Despite being deaf, Hellgate High School sophomore Kiana Manners is fluent in English, sign language and Hawaiian.
It took years of speech therapy, two surgeries on each ear and multiple implants to help her hear since it was determined she was deaf at the age of 2.
“It taught me to be more independent,” Manners said of the challenges that came with struggling to hear.
Now, she’s able to hold conversations and do well in school, which has taken people pushing her, either with their positive encouragement or with their disbelief in her capacity to do things, Manners said.
Doubt in her abilities makes her try harder, she said. “I’m going to do everything that you think I can’t do.”
Often, though, people are surprised to learn of her disability because of how well she speaks.
Still, sometimes she has difficulty understanding people and has to look directly at them while they talk or ask them to repeat themselves, which she used to find embarrassing.
Then a friend told Manners it wasn’t embarrassing and she has overcome her fear of being considered different.
“I want people to know that I am deaf and diabetic and that doesn’t stop me from doing bigger things in life, and it’s OK not to be normal,” she said.
On Thursday, Manners and 51 other Missoula County Public Schools middle and high school students will be recognized for overcoming extraordinary circumstances to succeed.
The students will be given Most Inspiring Student Awards during a dinner reception and ceremony, after having been nominated by teachers and counselors for the recognition. The Missoulian is the banquet’s sponsor, and publisher Jim McGowan will be the keynote speaker.
This year marks the fifth that the awards have been given.
Already, the district has many ways to recognize students for sports, academics, clubs and governments, said Hatton Littman, a spokeswoman for MCPS.
Through the Most Inspiring Student Awards, two students from each grade level are recognized for overcoming obstacles outside the classroom, Littman said.
“We want to recognize students that have demonstrated a great deal of persistence and courage and that have overcome adversity – and most importantly, that they’ve overcome adversity to succeed,” she said.
Manners said she was surprised to receive the award.
“I don’t know why they think I’m inspiring, but it’s nice to know that,” she said.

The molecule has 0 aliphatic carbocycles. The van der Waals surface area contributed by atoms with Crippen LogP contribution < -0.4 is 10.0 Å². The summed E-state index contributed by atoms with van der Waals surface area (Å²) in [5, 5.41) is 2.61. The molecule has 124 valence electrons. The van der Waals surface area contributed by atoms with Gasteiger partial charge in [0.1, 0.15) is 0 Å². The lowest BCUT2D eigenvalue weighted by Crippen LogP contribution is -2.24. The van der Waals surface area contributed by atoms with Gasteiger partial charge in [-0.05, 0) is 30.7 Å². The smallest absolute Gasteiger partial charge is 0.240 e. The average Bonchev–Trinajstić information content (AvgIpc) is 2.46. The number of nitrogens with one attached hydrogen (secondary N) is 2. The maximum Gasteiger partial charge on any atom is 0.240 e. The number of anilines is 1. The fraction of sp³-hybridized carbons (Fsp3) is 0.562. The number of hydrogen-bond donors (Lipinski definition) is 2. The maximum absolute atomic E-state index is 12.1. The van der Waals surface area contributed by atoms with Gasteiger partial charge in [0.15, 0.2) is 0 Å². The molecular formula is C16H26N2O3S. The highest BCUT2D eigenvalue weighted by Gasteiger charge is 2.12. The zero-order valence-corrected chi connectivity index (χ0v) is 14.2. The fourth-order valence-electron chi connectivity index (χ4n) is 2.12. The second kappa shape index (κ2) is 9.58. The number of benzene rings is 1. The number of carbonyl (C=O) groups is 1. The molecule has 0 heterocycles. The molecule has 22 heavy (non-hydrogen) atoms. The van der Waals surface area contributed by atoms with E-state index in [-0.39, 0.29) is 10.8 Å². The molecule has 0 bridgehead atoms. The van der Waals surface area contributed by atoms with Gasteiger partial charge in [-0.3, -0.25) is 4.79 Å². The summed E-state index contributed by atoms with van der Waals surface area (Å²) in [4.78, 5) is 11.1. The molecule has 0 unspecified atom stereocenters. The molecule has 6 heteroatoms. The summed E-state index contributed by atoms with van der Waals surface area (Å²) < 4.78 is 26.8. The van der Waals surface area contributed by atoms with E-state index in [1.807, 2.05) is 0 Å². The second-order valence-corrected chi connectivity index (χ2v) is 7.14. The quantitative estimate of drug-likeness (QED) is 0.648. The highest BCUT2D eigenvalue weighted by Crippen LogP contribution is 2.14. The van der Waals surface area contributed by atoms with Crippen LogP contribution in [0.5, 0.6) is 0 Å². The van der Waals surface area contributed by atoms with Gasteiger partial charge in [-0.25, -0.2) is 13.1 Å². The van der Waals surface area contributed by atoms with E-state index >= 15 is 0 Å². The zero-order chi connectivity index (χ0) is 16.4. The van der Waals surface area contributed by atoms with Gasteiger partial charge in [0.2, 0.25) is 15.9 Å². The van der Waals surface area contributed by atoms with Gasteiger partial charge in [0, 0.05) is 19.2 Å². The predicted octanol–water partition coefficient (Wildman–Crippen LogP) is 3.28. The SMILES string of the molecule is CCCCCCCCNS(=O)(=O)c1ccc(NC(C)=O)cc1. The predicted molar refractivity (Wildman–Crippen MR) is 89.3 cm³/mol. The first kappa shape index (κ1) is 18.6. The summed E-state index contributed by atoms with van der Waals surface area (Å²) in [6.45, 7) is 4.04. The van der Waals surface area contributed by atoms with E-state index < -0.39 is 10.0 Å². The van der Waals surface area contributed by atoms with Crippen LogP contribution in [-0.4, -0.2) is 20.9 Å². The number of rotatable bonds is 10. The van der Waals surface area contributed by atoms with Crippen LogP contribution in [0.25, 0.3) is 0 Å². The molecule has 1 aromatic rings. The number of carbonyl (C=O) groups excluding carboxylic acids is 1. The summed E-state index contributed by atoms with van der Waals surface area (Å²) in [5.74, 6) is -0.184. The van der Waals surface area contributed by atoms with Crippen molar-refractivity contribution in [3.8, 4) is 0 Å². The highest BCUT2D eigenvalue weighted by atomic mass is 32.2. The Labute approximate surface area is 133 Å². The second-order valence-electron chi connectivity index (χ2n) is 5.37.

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Sam Little is another student who will be recognized Thursday evening.
After struggling with addiction and eight months in a comprehensive treatment center, Little returned to school in October as a junior at Sentinel High School – and has spent the months since encouraging others to make healthy choices by sharing his experience.
When he was 14, his best friend died, sending Little deeper into his already present depression. By the time he was 15, he had started abusing prescription drugs, smoking marijuana and cigarettes, and drinking alcohol.
“There was just kind of that hole there,” Little said of how he felt after his friend’s death.
But the drugs and alcohol didn’t help.
“I was very unhealthy. It made my depression worse,” he said.
In February 2013, Little became suicidal and was institutionalized for a week before being sent to a treatment facility in Utah for eight months.
Now, his stronger sense of self-respect is helping him share his story with others in the hope that they will see the positive opportunities in every life.
“I have learned that I can push through the obstacles I’m given,” Little said.
Kerry Herndon nominated Little because of his spearheading the creation of a Healthy Alternative Lifestyle Opportunities club at Sentinel.
The club meets Tuesdays during lunch and members organized a lecture series for students and staff this week. The group is not a support group or just for kids who have struggled with addiction; rather, it fosters positive peer mentorship for students at a time when making healthy decisions isn’t always easy.
It takes a lot to turn around an addiction, let alone help others while recovering, said Herndon, who works for Western Montana Addiction Services and has an office at the school.
Little’s decision to be open about his story is inspiring other students to tell theirs, and the shared experiences build support, Herndon said.
“He’s a natural leader. He’s got lots of ideas and drive to go through with them,” she said.
Little said he was caught off guard by receiving the award, but that it makes him feel appreciated.
“It’s good to know that people look up to me,” he said.